The casting choices are nothing short of fantastic. Martin Freeman (best known from the BBC version of The Office) is the perfect Arthur Dent: drab and unassuming, but still effortlessly likable through and through. Mos Def, an actor I’ve always liked, kicks back and gets a bit silly with his portrayal of Ford Prefect. He’s not exactly the Ford I expected to see, but the guy’s having a lot of fun here, and it shows. Sam Rockwell, as the two-headed and perpetually arrogant President Zaphod, gets most of the flick’s biggest laughs, and Zooey Deschanel, that blue-eyed sweetheart, lends the adventure a much-needed dose of sweet-natured humanity. And in a third-act supporting role, Bill Nighy steals a few scenes as the meek and mild planet engineer who takes his orders from a pair of white mice.
As I mentioned earlier, the only true misstep is the one involving John Malkovich. Not only is his performance oddly dull, but the character serves no real purpose aside from setting up an admittedly flimsy plot structure. Delivering the voice of Marvin the perpetually depressed robot, Alan Rickman is perfectly dry and droll – although he’s never actually funny. And in the books, Marvin was pretty darn funny.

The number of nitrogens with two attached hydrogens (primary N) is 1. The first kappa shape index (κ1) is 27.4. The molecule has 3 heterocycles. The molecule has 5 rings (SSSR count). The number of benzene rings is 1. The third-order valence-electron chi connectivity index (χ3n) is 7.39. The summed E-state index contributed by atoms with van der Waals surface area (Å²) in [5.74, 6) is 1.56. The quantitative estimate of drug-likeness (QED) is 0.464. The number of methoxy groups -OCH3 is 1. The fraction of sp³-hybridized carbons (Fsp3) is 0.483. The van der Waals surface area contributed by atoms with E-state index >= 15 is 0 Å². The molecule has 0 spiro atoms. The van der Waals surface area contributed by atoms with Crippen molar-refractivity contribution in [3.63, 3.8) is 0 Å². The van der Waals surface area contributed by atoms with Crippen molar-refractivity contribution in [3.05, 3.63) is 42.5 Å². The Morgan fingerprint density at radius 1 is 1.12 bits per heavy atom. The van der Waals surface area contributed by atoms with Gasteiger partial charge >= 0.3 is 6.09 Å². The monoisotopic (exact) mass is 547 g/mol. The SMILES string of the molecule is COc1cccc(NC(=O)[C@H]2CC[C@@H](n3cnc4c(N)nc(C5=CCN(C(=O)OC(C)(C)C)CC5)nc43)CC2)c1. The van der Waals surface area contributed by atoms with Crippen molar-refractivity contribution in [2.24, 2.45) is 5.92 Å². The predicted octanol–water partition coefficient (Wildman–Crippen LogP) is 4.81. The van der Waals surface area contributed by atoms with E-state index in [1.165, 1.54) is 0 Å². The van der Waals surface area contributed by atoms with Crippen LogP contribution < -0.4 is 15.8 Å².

I fully expect this film to split the hardcore fans right down the middle, while leaving lots of the newcomers scratching their collective head in confusion. Unfortunately for most, this is a movie that works best if you’re already very familiar with the source material – and, in the world of big box office, that’s not exactly a good thing.
As a stand-alone movie, The Hitchhiker's Guide to the Galaxy works as a crazed and colorful concoction, and one that I think lots of sci-fi fans will grow to appreciate ... especially when we get the three-hour DVD director's cut that I just bet is on the way.Those who come in expecting a sci-fi comedy full of high-end action and daring escapes may walk out disappointed, but those of us who welcome a worthwhile combination of strong British wit and interstellar insanity should absolutely have a real hoopy time.
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originally posted: 04/29/05 18:13:21